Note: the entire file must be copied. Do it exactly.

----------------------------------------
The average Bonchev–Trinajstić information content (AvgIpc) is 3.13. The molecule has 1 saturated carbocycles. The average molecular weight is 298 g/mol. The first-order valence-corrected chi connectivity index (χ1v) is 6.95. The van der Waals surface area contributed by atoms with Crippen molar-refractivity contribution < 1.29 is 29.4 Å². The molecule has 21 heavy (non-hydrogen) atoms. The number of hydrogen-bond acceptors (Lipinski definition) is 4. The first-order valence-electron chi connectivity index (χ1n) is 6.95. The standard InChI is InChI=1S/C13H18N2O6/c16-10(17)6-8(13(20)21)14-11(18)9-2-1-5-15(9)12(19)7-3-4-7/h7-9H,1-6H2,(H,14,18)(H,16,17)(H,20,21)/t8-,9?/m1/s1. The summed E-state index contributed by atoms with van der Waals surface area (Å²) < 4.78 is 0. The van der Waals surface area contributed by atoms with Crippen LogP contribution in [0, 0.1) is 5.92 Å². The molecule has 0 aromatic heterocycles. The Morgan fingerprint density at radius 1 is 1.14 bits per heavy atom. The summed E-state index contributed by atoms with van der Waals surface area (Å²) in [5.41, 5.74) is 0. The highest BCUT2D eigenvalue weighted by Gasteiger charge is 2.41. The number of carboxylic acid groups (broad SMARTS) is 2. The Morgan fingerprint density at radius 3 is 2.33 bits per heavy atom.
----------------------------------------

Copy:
The average Bonchev–Trinajstić information content (AvgIpc) is 3.13. The molecule has 1 saturated carbocycles. The average molecular weight is 298 g/mol. The first-order valence-corrected chi connectivity index (χ1v) is 6.95. The van der Waals surface area contributed by atoms with Crippen molar-refractivity contribution < 1.29 is 29.4 Å². The molecule has 21 heavy (non-hydrogen) atoms. The number of hydrogen-bond acceptors (Lipinski definition) is 4. The first-order valence-electron chi connectivity index (χ1n) is 6.95. The standard InChI is InChI=1S/C13H18N2O6/c16-10(17)6-8(13(20)21)14-11(18)9-2-1-5-15(9)12(19)7-3-4-7/h7-9H,1-6H2,(H,14,18)(H,16,17)(H,20,21)/t8-,9?/m1/s1. The summed E-state index contributed by atoms with van der Waals surface area (Å²) < 4.78 is 0. The van der Waals surface area contributed by atoms with Crippen LogP contribution in [0, 0.1) is 5.92 Å². The molecule has 0 aromatic heterocycles. The Morgan fingerprint density at radius 1 is 1.14 bits per heavy atom. The summed E-state index contributed by atoms with van der Waals surface area (Å²) in [5.41, 5.74) is 0. The highest BCUT2D eigenvalue weighted by Gasteiger charge is 2.41. The number of carboxylic acid groups (broad SMARTS) is 2. The Morgan fingerprint density at radius 3 is 2.33 bits per heavy atom.